Tracking European Union decisions just got easier. A new online register was launched on December 12 to help the public follow the EU decision-making process.
According to a European Commission press release, the new Interinstitutional Register of Delegated Acts is being launched by the European Parliament, the Council and the European Commission, so that anyone can easily search and find delegated acts linked to a certain topic or piece of legislation.
“We are delivering again on the Commission’s Better Regulation Agenda and on our joint commitment with Parliament and Council to better law-making for Europe’s citizens,” said European Commission First Vice-President Frans Timmermans. “By launching this new online register, we are making the EU more transparent and opening up the windows on the process for adopting technical rules to implement our policies.”
According to the president of the European Parliament, Antonio Tajani, the register will enable citizens to follow the decision-making process on delegated acts, which often seem technical, but can be politically sensitive as well.
“It is an answer to the Parliament’s long-standing demand to bring EU decision-making closer to citizens and thus make the EU institutions and EU law more transparent,” he said.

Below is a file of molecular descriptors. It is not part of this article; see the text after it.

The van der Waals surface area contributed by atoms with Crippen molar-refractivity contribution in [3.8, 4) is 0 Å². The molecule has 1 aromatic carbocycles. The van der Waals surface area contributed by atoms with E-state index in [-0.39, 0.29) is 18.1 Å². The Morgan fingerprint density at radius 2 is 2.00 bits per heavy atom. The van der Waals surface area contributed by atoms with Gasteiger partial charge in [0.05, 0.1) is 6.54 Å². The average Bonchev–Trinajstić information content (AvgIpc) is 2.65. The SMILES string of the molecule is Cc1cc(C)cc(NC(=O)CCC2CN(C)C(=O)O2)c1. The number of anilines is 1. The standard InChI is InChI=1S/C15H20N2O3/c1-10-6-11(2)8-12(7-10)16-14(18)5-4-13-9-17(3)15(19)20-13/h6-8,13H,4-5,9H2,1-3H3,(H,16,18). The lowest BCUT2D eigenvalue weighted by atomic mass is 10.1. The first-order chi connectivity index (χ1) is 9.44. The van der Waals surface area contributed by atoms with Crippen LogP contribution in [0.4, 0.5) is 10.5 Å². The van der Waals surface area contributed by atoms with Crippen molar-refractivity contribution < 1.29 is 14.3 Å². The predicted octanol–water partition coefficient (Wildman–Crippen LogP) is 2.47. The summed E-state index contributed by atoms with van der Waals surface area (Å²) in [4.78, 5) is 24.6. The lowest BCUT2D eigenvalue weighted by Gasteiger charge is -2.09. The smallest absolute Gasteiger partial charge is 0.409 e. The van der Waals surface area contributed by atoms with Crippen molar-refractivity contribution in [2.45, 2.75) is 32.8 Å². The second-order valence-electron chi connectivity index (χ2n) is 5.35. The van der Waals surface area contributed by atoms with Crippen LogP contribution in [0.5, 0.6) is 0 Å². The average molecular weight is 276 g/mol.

In turn, Deputy Minister for EU Affairs, Matti Maasikas, on behalf of the Estonian Presidency of the Council said the EU decision-making process must become more accessible for citizens.
“I am glad that the new register will make it easier for everyone to follow how delegated acts are adopted. This is in line with our aim to bring more transparency into the work of the EU institutions,” said Maasikas.
The new register will allow users to search and follow the development of delegated acts from the planning stage conducted by the European Commission, up until the final publication in the Official Journal. Its aim is to increase transparency of the decision-making process and to offer a one-stop-shop for delegated acts where all relevant information can be easily found.
Delegated acts are used to supplement or amend EU laws. They are most common in the areas of economy, agriculture, environment and public health, the single market and trade. A form of secondary legislation, the European Parliament and Council are able to reject draft delegated acts.